The Causes Behind the Russian Spacecraft’s Hole

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According to TASS, a Russian news agency, the International Space Station (ISS) got a leak aboard last week, and the responsibility for that is the Russian Soyuz spacecraft which might have received its wounds before leaving the Earth while being manufactured.

Further information regarding the hole

The hole was discovered during the night if the 29th of August due to a slight pressure drop noticed by the ISS controller who alerted the crewmembers on the situation the next day as the issue was not severe. In the morning the astronauts found the cause of the depressurization to be a hole measuring 2 millimeters, 0.08 inches in the center-carrying Soyuz’s upper orbital module. The spacecraft arrived in June at the station.

The Soyuz commander, cosmonaut Sergey Prokopyev, fixed the problem by patching the hole with epoxy. Since that happened, no other pressure change was identified, according to NASA officials. The crewmembers were never in any danger.

What causes the hole?

It is still unclear what the source of the whole is but some would say that it happened due to a micrometeoroid strike and others who have gotten the most accurate theory would say that human error made it happen. A drilling mishap might have been the tool which got that circular hole which is similar to nearby marks on the module wall.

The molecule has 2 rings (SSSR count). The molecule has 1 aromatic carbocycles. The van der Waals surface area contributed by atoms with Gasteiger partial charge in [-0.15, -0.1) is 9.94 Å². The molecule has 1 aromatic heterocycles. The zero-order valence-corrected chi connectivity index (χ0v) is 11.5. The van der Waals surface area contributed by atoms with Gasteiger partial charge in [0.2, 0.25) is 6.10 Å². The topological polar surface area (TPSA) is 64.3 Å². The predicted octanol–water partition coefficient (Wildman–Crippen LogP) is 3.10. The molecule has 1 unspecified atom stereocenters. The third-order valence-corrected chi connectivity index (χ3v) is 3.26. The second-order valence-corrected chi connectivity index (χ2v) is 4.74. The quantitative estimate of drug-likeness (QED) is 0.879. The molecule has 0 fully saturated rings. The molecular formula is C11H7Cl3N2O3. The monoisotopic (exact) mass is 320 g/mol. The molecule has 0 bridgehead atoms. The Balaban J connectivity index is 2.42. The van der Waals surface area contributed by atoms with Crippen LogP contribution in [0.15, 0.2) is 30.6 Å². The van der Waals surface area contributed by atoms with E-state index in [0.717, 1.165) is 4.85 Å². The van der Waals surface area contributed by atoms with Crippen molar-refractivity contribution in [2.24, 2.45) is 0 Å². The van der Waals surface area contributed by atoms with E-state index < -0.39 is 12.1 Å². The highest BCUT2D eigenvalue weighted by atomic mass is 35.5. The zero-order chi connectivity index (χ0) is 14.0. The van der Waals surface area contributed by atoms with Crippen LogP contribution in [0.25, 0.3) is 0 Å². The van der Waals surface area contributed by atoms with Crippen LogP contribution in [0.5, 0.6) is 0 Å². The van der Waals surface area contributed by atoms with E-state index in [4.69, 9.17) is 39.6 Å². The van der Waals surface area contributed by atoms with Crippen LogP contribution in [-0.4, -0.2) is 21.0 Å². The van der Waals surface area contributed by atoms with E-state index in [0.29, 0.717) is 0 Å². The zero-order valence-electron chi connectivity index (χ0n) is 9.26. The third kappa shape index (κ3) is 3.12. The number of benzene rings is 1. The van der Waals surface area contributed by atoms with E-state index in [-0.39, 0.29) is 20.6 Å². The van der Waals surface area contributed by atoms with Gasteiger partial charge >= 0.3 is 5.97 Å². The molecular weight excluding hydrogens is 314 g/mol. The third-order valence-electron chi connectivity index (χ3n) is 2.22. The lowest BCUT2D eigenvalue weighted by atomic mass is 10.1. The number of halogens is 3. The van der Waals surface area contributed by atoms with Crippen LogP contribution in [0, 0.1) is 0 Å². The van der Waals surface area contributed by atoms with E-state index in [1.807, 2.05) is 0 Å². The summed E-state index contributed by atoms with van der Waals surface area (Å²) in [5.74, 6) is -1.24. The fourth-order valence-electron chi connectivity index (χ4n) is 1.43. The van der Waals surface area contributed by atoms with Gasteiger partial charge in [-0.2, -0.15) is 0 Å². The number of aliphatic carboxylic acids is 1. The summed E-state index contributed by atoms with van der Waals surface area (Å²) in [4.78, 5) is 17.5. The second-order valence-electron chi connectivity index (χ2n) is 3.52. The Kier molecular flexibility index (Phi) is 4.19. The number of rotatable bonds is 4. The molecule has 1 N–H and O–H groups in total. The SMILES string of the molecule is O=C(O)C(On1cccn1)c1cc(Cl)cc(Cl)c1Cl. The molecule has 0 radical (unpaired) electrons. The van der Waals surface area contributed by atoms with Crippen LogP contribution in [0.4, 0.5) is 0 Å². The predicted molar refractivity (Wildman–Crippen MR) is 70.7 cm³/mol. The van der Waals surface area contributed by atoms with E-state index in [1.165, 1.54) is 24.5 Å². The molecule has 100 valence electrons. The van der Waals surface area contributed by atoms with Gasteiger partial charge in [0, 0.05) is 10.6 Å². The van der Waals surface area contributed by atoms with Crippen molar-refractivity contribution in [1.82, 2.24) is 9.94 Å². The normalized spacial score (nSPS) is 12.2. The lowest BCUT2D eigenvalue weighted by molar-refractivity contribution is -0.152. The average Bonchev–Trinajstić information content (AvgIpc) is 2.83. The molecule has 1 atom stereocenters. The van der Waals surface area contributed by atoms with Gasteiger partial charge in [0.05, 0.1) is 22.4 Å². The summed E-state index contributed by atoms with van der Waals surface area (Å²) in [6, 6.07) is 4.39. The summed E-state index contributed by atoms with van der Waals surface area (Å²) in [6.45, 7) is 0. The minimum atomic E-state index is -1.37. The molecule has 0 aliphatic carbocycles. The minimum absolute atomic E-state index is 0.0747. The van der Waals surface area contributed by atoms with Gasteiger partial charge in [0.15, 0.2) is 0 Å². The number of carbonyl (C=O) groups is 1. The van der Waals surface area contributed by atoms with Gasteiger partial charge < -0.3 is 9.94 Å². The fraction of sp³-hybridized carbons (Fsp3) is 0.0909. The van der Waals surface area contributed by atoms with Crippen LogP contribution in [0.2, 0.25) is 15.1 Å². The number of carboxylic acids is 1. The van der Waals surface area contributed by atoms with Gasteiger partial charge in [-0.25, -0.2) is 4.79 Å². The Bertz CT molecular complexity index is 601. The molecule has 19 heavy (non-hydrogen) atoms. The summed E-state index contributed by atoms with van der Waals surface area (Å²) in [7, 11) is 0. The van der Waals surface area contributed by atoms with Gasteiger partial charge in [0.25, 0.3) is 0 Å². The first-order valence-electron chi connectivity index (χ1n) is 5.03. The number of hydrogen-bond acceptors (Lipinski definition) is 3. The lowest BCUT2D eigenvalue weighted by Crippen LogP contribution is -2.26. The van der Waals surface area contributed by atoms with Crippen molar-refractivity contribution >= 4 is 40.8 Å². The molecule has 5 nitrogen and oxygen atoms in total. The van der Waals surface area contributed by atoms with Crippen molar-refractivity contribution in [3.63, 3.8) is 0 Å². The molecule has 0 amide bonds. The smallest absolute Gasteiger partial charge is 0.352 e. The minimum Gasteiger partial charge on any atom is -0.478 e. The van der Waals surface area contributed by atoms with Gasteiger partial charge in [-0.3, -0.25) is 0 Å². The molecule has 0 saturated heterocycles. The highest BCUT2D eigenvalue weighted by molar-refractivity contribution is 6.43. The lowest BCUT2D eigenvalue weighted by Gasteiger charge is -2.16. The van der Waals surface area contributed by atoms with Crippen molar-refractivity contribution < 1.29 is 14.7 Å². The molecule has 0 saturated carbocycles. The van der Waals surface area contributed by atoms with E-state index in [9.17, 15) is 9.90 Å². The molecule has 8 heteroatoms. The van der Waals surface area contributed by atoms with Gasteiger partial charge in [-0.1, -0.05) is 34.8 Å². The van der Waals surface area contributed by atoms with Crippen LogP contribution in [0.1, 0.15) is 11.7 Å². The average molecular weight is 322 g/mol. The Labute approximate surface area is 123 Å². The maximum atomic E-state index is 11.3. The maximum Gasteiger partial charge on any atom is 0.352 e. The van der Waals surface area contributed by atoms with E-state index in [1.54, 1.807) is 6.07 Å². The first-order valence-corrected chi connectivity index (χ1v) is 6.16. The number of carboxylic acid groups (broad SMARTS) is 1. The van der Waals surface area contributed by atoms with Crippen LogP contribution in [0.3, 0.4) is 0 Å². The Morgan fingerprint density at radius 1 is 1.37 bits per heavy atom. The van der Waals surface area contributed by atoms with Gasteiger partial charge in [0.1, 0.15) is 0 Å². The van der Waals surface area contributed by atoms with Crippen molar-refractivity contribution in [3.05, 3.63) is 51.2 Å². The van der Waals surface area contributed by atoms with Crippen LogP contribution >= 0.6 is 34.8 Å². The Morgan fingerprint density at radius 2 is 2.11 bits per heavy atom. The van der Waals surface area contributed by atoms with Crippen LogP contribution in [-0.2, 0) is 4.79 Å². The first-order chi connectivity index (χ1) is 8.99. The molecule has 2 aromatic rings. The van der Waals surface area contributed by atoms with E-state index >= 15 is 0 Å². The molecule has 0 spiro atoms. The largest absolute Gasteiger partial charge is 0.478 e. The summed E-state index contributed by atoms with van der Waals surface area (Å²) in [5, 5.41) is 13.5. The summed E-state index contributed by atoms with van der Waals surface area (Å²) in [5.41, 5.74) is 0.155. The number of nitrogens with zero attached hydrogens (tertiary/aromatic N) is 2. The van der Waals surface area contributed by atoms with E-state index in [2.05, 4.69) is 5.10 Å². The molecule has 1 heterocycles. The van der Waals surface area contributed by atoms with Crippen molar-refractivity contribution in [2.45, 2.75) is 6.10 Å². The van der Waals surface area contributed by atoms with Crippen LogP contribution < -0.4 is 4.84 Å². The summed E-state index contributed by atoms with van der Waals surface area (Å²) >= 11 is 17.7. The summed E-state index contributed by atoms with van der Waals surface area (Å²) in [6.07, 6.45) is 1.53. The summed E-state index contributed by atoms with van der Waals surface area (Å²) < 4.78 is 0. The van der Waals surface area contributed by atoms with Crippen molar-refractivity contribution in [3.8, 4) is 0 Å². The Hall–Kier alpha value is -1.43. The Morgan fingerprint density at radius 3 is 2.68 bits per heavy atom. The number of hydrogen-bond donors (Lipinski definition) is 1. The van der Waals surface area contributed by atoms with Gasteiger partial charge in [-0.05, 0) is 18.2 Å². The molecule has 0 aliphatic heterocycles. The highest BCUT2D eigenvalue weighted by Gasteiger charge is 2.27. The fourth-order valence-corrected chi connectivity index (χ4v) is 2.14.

During the testing or the final assembly of the Soyuz was the moment when this occurred based on TASS’ recently published report on the issue. These processes both take place at the Soyuz’s builder-run facilities in Energia, the Russian aerospace company which is located neat Moscow in Korolyov.

Since 2011 when NASA’s space shuttle program retired, the astronauts were brought to and from the ISS with the Soyuz spacecraft which launched from Baikonur Cosmodrome, in Kazakhstan.

Patrick Supernaw

Patrick Supernaw is the lead editor for Great Lakes Ledger. Patrick has written for many publications including The Huffington Post and Vanity Fair. Patrick is based in Ottawa and covers issues affecting his city. In addition to his severe hockey addiction, Pat also enjoys kayaking and can often be found paddling the Rideau Canal. Contact Pat here